When forensic psychologist Kerry Daynes was assigned her first murder case, she had expected she’d be dealing with a male defendant.
So when the killer turned out to be a woman who bludgeoned her husband to death in their family home while he lay unsuspecting of the sofa, it took her by surprise.
Gory pictures from the chaotic crime scene showed where the defendant had tried to cut her victim in two as he lay with his head caked in blood.
But the defendant was far from your typical cold-blooded murderer, as Kerry discovered as she delved deeper into her client’s psyche and marital relationship.
Having worked with some of the most complex and challenging criminals, as well as the victims of crime, Kerry’s job has taken her to maximum-security prisons, police interview rooms and the wards of secure hospitals.
Her latest book, The Dark Side of the Mind, recounts the cases that have shaped her 20-year career.
Here, in a case that echoes that of Sally Challen, who spent eight years in jail for killing her ‘controlling and abusive’ husband, Kerry explains how a defendant who killed her husband in such a savage way walked free from court.
Having worked with some of the most complex and challenging criminals, as well as the victims of crime, Kerry Dayne’s job has taken her to maximum-security prisons, police interview rooms and the wards of secure hospitals
I was 29 years old the first time I was asked to act as an expert witness in a murder case and it felt like I’d reached an important milestone.
It meant I’d achieved a certain level of professional esteem and gravitas. But I knew it also meant my words would have significant ramifications, not only for those on trial, but for their families, and for the public.
It’s a fact that 95 per cent of our killers are men. Overwhelmingly, men are killed by men, and women are killed by men. So when the file came through from the Crown Prosecution Service (CPS) I was surprised to see I’d been asked to assess a woman.
Alison* was charged with murder, having admitted to killing her husband, Paul*. The CPS wanted to know Alison’s likely mental state on the day she killed him.
Did she have an abnormality of mental functioning that may have caused, or significantly contributed to her conduct? It was clear Alison’s team was hoping to get her charge reduced to manslaughter, on the grounds of diminished responsibility.
I knew there was a strong probability that Alison had been abused by Paul, possibly over a long period of time. When women kill their husbands or exes, it’s usually after months or years of having been abused by the man they have killed.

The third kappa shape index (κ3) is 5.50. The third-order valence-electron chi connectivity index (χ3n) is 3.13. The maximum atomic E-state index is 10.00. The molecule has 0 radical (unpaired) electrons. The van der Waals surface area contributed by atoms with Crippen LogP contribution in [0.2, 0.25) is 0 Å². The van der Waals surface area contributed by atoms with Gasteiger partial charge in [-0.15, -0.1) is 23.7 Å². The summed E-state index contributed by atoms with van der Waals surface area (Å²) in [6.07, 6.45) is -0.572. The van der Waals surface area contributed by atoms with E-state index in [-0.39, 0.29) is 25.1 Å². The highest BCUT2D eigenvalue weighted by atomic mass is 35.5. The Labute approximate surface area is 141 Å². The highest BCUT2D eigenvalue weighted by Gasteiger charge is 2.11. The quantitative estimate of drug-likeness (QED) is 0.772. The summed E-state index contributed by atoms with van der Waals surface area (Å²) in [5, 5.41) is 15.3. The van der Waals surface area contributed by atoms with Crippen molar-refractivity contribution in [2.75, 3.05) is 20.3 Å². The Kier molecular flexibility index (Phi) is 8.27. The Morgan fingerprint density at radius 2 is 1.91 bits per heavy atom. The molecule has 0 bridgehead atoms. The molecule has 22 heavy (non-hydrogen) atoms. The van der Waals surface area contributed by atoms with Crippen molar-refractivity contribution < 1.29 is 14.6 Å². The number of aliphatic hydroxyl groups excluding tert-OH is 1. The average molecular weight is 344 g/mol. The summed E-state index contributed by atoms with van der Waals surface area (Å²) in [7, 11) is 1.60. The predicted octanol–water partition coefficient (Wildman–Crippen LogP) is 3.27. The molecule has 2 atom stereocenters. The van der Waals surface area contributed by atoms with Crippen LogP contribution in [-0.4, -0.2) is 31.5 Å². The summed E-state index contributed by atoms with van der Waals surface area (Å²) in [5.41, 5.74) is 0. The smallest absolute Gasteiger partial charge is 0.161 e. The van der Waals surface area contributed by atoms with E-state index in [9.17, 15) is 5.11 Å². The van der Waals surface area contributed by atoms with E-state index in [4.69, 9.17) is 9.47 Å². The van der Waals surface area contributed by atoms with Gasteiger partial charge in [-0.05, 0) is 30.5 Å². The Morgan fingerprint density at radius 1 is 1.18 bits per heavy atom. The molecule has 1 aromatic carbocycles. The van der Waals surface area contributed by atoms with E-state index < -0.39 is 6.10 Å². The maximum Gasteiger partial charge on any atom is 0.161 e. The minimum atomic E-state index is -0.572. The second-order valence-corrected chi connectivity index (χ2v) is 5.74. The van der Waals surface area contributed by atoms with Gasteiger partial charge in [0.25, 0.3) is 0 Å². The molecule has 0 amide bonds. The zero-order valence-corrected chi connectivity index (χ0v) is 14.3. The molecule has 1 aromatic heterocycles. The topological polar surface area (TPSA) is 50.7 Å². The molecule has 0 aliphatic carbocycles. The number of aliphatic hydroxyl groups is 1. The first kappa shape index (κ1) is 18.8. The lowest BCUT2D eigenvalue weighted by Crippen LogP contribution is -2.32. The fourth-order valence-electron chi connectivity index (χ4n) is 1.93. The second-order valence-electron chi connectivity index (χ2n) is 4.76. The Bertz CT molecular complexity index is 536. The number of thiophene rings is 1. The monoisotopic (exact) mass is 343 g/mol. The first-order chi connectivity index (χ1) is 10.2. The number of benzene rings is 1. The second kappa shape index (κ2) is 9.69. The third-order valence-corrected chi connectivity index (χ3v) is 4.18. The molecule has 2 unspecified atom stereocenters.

Kerry, pictured delivering a talk about her latest book, was 29 years old the first time she was asked to act as an expert witness in a murder case
Women are more likely than men to experience extreme emotional abuse and control, and be subject to long-term victimisation. Violent men put a woman in hospital in Britain every three hours. This isn’t misandry, it’s just the uncomfortable truth.
However, I can’t form professional opinions in specific cases based on statistics or probabilities. So I set aside what I knew about the big picture and began instead to scrutinise the small ones in the file from the CPS – photos from the crime scene, detailing what had played out that day at Alison and Paul’s house.
Kerry’s latest book, The Dark Side of the Mind, recounts the cases that have shaped her 20-year career
Looking at crime scene pictures is always strange – intruding on something so personal as someone’s death, albeit through a professional lens. They are images of intense dissonance: the banality of the setting – Paul and Alison’s red-brick semi, shrubs in the driveway and coloured glass in the front door – contrasted with the horror of the crime that has taken place.
For Paul that meant being killed by blunt-force trauma to the head while he lay on the sofa.
This wasn’t an organised or premeditated crime scene. It was a vision of chaos. Paul’s body lay on the floor, his legs and feet sticking out from a blanket he’d been messily bundled up in. His head was caked in blood, the left eye swollen.
There was an unmistakable expression of shock on his face; he had obviously had a split second to register what was about to happen to him. Small stab wounds on his chest, like fingernail marks in the skin of an apple, entry wounds without blood, indicating they’d happened after he had died.
Pictures of his waist showed where she’d apparently tried, not very effectively, to cut him in half – again, no sign of bleeding, just the carved flesh, standing proud. There were bin bags and cleaning sponges in some pictures and a toilet roll on the floral carpet.
This wasn’t so much a cover-up as a clean-up job. The body of someone who has met a premature death is a difficult thing to wipe up after, even for the most prepared killer. Sponging the sofa and trying to lift the blood off the carpet with toilet roll suggested Alison hadn’t been thinking in the calculated way that might have disguised her actions that day.